The trade balance returned a deficit of just C$0.48 billion in June, a huge improvement on May's marginally larger revised C$3.37 billion shortfall. The red ink was well short of market expectations and the smallest since November 2014.
June's turnaround reflected a 6.3 percent monthly rise in exports, their first since last December, and, to a much lesser extent, a 0.6 percent drop in imports. Sales to the U.S. were up fully 7.1 percent versus May and with domestic purchases from across the border 0.9 percent weaker, the bilateral surplus with the U.S. widened from C$2.15 billion to some C$4.69 billion.
Prices once again were quite volatile but even adjusted for these, overall export volumes rose 4.8 percent which, with imports down 0.9 percent, pointed to a sizeable improvement in the real trade balance too.
The narrowing in the overall nominal shortfall was led by a 17.2 percent monthly surge in exports of consumer goods alongside a 13.5 percent leap in metal ores and non-metallic minerals and a 10.8 percent jump in metal and non-metallic mineral products. However, most categories were robust and energy was up 3.7 percent. On the import side, a 10.4 percent drop in energy and a 19.0 percent slide in aircraft and other transportation equipment and parts did most of the damage.
Having seen real GDP contract for a fifth consecutive month in May, the dramatic improvement in the real trade balance will not prevent the Canadian economy from falling into technical recession last quarter. However, it does reduce the potential magnitude of the expected contraction in total output. A major undershoot of the BoC's minus 1.5 percent (saar) quarterly growth call is now much less likely. That said, prospects for the current period have not been improved by the uncertainty caused by PM Harper's decision earlier this week to call a general election for 19th October.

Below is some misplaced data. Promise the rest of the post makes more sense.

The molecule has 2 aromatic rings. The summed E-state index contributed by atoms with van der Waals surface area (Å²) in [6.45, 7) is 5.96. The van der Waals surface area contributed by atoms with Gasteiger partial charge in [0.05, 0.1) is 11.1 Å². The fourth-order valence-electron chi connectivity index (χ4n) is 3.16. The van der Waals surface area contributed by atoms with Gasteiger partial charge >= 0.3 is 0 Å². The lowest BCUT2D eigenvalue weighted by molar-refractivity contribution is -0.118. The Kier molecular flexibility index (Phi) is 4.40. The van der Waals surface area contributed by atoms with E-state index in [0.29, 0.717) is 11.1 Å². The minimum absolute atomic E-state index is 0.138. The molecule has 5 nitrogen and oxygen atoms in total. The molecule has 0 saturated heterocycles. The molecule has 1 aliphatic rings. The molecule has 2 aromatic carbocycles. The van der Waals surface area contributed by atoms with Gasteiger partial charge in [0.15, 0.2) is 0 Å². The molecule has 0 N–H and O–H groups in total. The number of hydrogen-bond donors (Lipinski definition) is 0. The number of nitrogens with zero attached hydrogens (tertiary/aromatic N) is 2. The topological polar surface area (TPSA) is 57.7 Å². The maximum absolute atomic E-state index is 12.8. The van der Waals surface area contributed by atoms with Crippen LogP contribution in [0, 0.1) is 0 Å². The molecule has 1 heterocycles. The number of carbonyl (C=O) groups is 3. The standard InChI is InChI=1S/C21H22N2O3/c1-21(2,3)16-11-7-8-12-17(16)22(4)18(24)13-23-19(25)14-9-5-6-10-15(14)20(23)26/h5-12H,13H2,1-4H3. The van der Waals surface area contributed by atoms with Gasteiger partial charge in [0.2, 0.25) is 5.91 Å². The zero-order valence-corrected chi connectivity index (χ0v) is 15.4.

Merchandise trade balance measures the difference between imports and exports of both tangible goods and services. The level of the international trade balance, as well as changes in exports and imports, indicate trends in foreign trade.
Changes in the level of imports and exports, along with the difference between the two (the trade balance) are a valuable gauge of economic trends here and abroad. While these trade figures can directly impact all financial markets, they primarily affect currency values in foreign exchange markets. This is particularly true for Canada which relies on exports and particularly those to the U.S. for growth. It should be noted that this report focuses solely on goods trade - it leaves services trade for the quarterly national accounts and balance of payments reports.
Imports indicate demand for foreign goods while exports show the demand for Canadian goods in the U.S. and elsewhere. The Canadian dollar is particularly sensitive to changes in its trade balance with the U.S. For the most part, Canada's trade balance is in surplus thanks to its exports to the U.S. Both the nominal export and import values are split into volume (real) and price components. This permits trade data to be analyzed for both changes in trade patterns as well as changing prices. This has been particularly important of late given energy price volatility and the impact on Canada's merchandise shipments. A word of caution -- the data are subject to large monthly revisions. Therefore, it can be misleading to form opinions on the basis of one month's data.
The bond market is sensitive to the risk of importing inflation. This report gives a breakdown of trade with major countries so it can be instructive for investors who are interested in diversifying globally. For example, a trend of accelerating exports to a particular country might signal economic strength and investment opportunities in that country.